FOURTH CIRCUIT ASSISTS IN ANSWERING THE QUESTION: “IS OUR COMPANY A JOINT EMPLOYER?”

By Leslie Lasher

I get a lot of questions surrounding joint employment, including questions surrounding relationships with staffing companies, sub-contractors, holding companies, and the like.  While the answer is still not 100 percent clear, a recent decision issued by the Fourth Circuit Court of Appeals, Salinas v Commercial Interiors, sets forth a six-factor test for determining whether two entities constitute joint employers under the federal Fair Labor Standards Act (FLSA).  For several years, the Fourth Circuit (North Carolina included), has operated with a certain amount of confusion due to different joint employer tests being applied in different District Courts.  The Salinas case, however, provides a basic framework to start answering the question:  is our company a joint employer?

The Salinas case involves a drywall installer for a subcontractor that worked almost exclusively for one contractor.  Mr. Salinas, as well as some of his co-workers, filed suit against both the drywall subcontractor, and the contractor. In the case, the workers alleged they were jointly employed by both companies such that both companies should be held liable for overtime violations.

The Fourth Circuit Court of Appeals’ set forth its basic stance on this issue, which is that “joint employment exists when (1) two or more persons or entities share, agree to allocate responsibility for, or otherwise codetermine—formally or informally, directly or indirectly—the essential terms and conditions of a worker’s employment and (2) the two or more persons’ or entities’ combined influence over the terms and conditions of the worker’s employment render the worker an employee as opposed to an independent contractor.”   In order to answer the first question, the Court identified six factors to consider:

  1. Whether, formally or as a matter of practice, the putative joint employers jointly determine, share, or allocate the power to direct, control, or supervise the worker, whether by direct or indirect means;
  2. Whether, formally or as a matter of practice, the putative joint employers jointly determine, share, or allocate the power to – directly or indirectly – hire or fire the worker or modify the terms or conditions of the worker’s employment;
  3. The degree of permanency and duration of the relationship between the putative joint employers;
  4. Whether, through shared management or a direct or indirect ownership interest, one putative joint employer controls, is controlled by, or is under common control of the other putative joint employer;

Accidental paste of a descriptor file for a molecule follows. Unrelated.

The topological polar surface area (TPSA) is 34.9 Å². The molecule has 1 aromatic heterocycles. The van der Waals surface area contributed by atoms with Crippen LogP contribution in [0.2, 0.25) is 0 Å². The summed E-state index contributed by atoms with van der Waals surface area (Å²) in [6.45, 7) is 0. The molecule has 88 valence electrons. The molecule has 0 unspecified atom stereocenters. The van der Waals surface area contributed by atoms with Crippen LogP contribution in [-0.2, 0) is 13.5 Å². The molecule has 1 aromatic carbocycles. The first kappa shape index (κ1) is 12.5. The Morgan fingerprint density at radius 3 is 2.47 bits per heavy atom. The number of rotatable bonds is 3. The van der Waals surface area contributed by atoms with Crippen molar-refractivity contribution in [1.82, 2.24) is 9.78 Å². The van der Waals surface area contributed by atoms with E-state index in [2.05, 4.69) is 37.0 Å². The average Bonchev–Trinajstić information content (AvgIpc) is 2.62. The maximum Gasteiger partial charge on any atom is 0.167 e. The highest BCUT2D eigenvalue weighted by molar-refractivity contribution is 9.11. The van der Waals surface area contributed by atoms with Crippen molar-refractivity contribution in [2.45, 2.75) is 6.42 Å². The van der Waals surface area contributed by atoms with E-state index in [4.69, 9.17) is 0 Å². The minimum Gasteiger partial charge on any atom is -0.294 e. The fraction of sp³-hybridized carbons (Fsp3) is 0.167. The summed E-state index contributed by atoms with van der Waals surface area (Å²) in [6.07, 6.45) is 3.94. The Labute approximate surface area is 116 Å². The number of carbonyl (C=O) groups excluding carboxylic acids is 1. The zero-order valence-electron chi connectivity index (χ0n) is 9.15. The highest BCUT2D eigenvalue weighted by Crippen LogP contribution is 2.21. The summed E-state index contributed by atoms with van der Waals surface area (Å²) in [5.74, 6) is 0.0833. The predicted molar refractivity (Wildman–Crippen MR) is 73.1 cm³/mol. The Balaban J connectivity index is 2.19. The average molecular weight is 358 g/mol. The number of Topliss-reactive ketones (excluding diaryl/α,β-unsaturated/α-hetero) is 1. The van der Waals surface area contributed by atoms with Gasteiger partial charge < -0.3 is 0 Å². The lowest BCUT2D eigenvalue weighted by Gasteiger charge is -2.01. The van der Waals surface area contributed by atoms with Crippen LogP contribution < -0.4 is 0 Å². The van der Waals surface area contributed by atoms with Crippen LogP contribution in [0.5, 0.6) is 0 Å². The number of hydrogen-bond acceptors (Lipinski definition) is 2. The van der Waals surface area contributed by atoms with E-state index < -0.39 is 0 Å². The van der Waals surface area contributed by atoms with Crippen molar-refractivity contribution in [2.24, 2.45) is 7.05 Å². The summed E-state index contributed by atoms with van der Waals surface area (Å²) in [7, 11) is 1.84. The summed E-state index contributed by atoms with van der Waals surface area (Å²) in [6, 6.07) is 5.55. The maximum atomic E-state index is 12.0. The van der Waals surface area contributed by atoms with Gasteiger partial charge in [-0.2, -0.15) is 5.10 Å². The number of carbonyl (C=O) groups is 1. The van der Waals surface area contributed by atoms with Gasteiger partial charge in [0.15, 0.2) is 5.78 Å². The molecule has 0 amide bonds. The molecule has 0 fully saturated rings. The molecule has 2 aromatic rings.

5. Whether the work is performed on premises owned or controlled by one or more of the putative joint employers, independently or in connection with one another; and
  6. Whether, formally or as a matter of practice, the putative joint employers jointly determine, share, or allocate responsibility over functions ordinarily carried out by an employer, such as handling payroll; providing workers’ compensation insurance; paying payroll taxes; or providing the facilities, equipment, tools, or materials necessary to complete the work.

In the Salinas case, it was not disputed that the workers were employees of the subcontractor, so the Court did not focus on that portion of the test.  Ultimately, in applying these factors, the Court found that the companies were joint employers, and primarily highlighted that the workers (and the subcontractor), were doing work almost solely for the benefit of the contractor.  Also, the workers were required to attend meetings held by the contractor, used tools and materials provided by the contractor, and were even required to wear clothing provided and branded by the contractor. While the Court found no basis to believe that either company was attempting to evade FLSA requirements, the Court noted that the line of separation between the subcontractor and the contractor were blurred, such that they were not “completely disassociated,” and thus, created a joint employment situation for purpose of the FLSA.

In light of the Fourth Circuit’s ruling, companies are advised to revisit their relationships or oversight of contractors, sub-contractors, operating companies, and staffing companies, especially those that they routinely outsource certain business functions to or with whom they conduct a high volume of business. In taking a look at these relationships, companies should review the six-factor test to consider whether it would be a joint employer of another company’s employees, and should consider contract provisions and operational procedures to minimize potential liability.

At the Forrest Firm, we are proactive in helping our clients stay in compliance with federal laws like FLSA. To achieve this proactive stance, we conduct, in conjunction with client management teams an HR/Employment Audit, where we carefully take a look at each aspect of compliance employment law, from wage and hour considerations to employee handbooks. Contact me at the firm today to schedule an appointment.